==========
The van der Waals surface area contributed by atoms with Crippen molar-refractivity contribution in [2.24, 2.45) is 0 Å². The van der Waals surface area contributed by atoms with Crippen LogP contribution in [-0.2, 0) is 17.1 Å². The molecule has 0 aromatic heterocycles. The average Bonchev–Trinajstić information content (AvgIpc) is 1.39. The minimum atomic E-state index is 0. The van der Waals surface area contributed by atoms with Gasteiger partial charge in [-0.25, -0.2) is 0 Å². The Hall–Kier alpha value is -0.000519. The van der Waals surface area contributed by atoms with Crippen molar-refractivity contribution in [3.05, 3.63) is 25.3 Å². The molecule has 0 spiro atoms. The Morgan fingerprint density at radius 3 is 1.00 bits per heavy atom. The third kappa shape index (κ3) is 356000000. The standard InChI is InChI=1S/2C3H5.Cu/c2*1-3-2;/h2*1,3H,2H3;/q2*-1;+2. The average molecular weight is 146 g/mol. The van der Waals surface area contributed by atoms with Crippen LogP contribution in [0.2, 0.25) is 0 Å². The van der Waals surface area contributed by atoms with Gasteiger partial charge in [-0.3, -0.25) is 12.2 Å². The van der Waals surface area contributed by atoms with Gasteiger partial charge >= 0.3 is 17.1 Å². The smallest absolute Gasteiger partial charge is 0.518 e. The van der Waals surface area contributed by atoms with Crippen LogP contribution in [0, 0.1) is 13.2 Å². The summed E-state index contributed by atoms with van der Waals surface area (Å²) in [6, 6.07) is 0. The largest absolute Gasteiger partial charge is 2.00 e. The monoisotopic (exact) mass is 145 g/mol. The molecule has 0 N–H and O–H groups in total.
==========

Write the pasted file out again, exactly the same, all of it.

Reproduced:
The van der Waals surface area contributed by atoms with Crippen molar-refractivity contribution in [2.24, 2.45) is 0 Å². The van der Waals surface area contributed by atoms with Crippen LogP contribution in [-0.2, 0) is 17.1 Å². The molecule has 0 aromatic heterocycles. The average Bonchev–Trinajstić information content (AvgIpc) is 1.39. The minimum atomic E-state index is 0. The van der Waals surface area contributed by atoms with Gasteiger partial charge in [-0.25, -0.2) is 0 Å². The Hall–Kier alpha value is -0.000519. The van der Waals surface area contributed by atoms with Crippen molar-refractivity contribution in [3.05, 3.63) is 25.3 Å². The molecule has 0 spiro atoms. The Morgan fingerprint density at radius 3 is 1.00 bits per heavy atom. The third kappa shape index (κ3) is 356000000. The standard InChI is InChI=1S/2C3H5.Cu/c2*1-3-2;/h2*1,3H,2H3;/q2*-1;+2. The average molecular weight is 146 g/mol. The van der Waals surface area contributed by atoms with Crippen LogP contribution in [0.2, 0.25) is 0 Å². The van der Waals surface area contributed by atoms with Gasteiger partial charge in [-0.3, -0.25) is 12.2 Å². The van der Waals surface area contributed by atoms with Gasteiger partial charge >= 0.3 is 17.1 Å². The smallest absolute Gasteiger partial charge is 0.518 e. The van der Waals surface area contributed by atoms with Crippen LogP contribution in [0, 0.1) is 13.2 Å². The summed E-state index contributed by atoms with van der Waals surface area (Å²) in [6, 6.07) is 0. The largest absolute Gasteiger partial charge is 2.00 e. The monoisotopic (exact) mass is 145 g/mol. The molecule has 0 N–H and O–H groups in total.